The ORS Int. is the official adjudicator of ocean rowing records for Guinness World Records


New Classification of ocean rowing routes in the Atlantic

ORS International has been named the adjudicator for entries into the 'Guinness World Records' regarding Ocean Rowing.

They (Guinness) have certain criteria that must be followed for any claim of a record be verified and printed in the book, mainly that a row be from land to land and it is tracked by such as Argos so that any claim can be verified.

Looking at the History of Ocean Rowing,  the first 3 rows were Atlantic West to East from the United States, all with destinations in Europe.
In 1969 Tom McClean pioneered a then new route 'from Canada', this was almost 1000 miles shorter than ocean rows from the USA.

Distance from St. John's, Newfoundland, Canada to Bishop Rock Lighthouse, Isles of Scilly, UK  is 2099 miles (3379 km) (1824 n/miles).

Distance from Chatham, Cape Cod, USA to Lands End, UK as the crow flies is is                          3055 miles (4917 km) (2655 n/miles)

Distance from Chatham, Cape Cod, USA to I. d'Ouessant, France as the crow flies is                    3113 miles (5010 km) (2705 n/miles)

 In 1969 John Fairfax was the first to row the Atlantic East-West, from Canaries to Miami, followed by Sidney Genders (UK - Canaries - Antigua - Miami; 1969 - 1970) and then Allum cousins (Canaries to Caribbean; 1971)

For many years the rows of the Atlantic East-West were mainly between the Canaries and Caribbean, and therefore the record of the crossing of the Atlantic in this direction was based on the time of crossing along this route. There have been, albeit rarely, some other routes - longer and shorter - undertaken by rowers, so the time of their crossing was not considered to be a record.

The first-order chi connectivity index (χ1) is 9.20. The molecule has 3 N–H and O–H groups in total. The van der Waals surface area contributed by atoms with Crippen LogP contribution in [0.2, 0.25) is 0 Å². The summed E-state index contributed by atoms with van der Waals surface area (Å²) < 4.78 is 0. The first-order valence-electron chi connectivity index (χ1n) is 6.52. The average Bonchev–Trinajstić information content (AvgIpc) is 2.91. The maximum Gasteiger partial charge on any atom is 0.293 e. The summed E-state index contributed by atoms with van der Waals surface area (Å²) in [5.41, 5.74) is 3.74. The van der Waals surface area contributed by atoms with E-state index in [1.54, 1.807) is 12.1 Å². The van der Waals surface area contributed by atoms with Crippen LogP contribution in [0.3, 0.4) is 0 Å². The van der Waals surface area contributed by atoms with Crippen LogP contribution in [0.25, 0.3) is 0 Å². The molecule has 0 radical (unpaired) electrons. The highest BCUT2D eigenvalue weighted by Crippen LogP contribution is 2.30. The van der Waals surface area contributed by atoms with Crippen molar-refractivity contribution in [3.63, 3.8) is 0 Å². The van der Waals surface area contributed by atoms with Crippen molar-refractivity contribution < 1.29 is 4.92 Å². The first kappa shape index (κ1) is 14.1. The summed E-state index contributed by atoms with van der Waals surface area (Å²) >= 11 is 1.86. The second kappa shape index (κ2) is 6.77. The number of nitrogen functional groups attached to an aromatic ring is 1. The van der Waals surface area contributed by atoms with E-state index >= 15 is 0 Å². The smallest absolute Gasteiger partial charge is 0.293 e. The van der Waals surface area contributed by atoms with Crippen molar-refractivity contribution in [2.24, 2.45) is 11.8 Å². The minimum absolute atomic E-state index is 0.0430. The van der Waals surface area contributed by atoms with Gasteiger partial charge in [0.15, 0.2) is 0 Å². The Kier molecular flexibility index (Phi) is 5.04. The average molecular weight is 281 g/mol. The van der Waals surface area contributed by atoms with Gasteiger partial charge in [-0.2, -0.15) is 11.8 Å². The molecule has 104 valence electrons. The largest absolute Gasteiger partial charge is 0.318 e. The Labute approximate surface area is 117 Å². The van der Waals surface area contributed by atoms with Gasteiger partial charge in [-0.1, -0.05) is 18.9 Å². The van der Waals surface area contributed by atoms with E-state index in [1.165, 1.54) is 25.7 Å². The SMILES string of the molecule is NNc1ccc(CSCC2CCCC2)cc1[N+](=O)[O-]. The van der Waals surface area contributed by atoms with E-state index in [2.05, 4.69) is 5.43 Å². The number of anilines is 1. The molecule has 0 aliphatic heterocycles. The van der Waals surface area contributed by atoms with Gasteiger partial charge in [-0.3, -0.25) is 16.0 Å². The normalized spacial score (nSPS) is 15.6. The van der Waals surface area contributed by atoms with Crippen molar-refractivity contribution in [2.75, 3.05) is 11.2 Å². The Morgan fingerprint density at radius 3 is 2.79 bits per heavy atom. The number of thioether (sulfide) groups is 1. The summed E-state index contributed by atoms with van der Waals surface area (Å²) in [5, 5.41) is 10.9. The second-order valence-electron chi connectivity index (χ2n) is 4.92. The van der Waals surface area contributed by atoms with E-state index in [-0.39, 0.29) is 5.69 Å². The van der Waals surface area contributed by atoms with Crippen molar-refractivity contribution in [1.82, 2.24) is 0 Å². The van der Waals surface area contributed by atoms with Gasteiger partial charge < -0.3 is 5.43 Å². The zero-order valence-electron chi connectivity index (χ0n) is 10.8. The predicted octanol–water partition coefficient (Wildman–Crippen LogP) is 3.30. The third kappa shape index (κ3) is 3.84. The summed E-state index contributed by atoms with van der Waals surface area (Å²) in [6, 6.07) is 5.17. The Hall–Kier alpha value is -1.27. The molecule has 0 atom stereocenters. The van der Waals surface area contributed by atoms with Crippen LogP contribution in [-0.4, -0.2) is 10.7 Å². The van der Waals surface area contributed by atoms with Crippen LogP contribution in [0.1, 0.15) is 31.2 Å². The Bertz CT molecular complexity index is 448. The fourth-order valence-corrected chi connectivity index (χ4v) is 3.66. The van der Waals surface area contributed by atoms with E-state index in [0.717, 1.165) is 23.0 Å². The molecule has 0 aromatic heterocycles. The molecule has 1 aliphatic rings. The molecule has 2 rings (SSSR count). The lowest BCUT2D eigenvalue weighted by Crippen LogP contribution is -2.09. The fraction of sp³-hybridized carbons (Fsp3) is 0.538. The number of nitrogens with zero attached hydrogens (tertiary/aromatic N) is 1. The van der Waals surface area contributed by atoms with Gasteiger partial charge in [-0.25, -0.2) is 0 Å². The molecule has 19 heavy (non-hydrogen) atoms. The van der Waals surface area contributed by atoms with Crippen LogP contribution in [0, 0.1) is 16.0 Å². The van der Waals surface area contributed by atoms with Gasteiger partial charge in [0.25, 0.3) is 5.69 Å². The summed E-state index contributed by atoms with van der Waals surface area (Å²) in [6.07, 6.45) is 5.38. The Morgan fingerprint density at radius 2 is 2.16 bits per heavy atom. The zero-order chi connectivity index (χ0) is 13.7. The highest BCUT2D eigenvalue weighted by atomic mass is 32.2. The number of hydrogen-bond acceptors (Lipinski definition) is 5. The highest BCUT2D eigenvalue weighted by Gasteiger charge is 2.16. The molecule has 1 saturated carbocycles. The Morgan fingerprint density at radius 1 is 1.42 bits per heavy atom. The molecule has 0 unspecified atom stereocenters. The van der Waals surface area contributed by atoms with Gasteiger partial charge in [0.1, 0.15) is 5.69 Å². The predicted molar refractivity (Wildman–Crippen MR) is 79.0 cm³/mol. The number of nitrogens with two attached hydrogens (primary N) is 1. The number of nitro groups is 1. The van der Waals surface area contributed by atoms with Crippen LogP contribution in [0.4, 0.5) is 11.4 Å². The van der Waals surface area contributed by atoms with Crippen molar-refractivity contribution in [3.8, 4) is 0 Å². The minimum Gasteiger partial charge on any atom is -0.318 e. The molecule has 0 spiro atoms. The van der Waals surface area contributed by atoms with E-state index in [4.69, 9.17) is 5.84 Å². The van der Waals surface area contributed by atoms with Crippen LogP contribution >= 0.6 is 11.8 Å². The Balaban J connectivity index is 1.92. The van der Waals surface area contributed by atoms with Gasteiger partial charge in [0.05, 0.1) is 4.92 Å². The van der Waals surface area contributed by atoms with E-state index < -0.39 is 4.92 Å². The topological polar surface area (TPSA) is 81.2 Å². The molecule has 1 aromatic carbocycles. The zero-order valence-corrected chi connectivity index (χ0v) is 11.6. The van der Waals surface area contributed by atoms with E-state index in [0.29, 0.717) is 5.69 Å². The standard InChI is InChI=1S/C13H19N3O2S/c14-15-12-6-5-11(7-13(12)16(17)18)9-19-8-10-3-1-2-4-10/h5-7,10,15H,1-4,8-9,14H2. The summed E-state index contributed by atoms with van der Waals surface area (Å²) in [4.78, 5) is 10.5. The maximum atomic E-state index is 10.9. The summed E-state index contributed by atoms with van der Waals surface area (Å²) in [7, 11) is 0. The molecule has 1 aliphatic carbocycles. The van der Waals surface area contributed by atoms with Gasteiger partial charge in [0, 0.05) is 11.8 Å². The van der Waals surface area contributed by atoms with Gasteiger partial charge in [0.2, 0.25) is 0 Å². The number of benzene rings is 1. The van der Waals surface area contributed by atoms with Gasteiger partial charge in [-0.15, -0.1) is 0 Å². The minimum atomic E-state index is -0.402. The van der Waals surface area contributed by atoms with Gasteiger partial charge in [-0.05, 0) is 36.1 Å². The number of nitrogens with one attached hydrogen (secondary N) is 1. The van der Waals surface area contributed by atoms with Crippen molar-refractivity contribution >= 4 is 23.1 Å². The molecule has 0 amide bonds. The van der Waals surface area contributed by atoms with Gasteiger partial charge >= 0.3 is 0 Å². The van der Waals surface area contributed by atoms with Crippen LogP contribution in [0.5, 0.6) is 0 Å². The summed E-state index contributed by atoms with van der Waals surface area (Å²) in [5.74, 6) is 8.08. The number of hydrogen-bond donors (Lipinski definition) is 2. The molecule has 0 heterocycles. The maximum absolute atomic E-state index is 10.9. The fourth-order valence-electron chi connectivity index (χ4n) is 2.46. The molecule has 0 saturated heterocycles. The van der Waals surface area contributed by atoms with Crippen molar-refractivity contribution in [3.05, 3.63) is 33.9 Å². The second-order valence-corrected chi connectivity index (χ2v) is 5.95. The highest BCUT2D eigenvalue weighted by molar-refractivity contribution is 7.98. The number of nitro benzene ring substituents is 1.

Being as in 2006-2007 race 'Rame Guyana' and solo row of Charles Hedrich added 19 rows to the route 'from Africa/Cape Verde to South America/Caribbean', this route will be no longer considered to be 'a shortened route' but has been established and classified as a separate route appropriate for claiming a record. (as long as it is clearly designated  and does not let a reader believe it is an ultimate record)

 ORS Int. has prepared the classification of two main routes in the Atlantic East to West, so that to differentiate them according to distance rowed - as it has been already done for the Atlantic West to East ('Rows from Canada' and 'Rows from the United States').

They are as folows:

From any Canary Island port to any Caribbean port or any Northern port* in South America -
Trade Winds Route 1.

From Senegal or Cape Verde to Caribbean or any Northern port* in South America -
Trade Winds Route 2.

* - details to follow

In order to claim any record the row should be 'from land to land' -  no tow involved.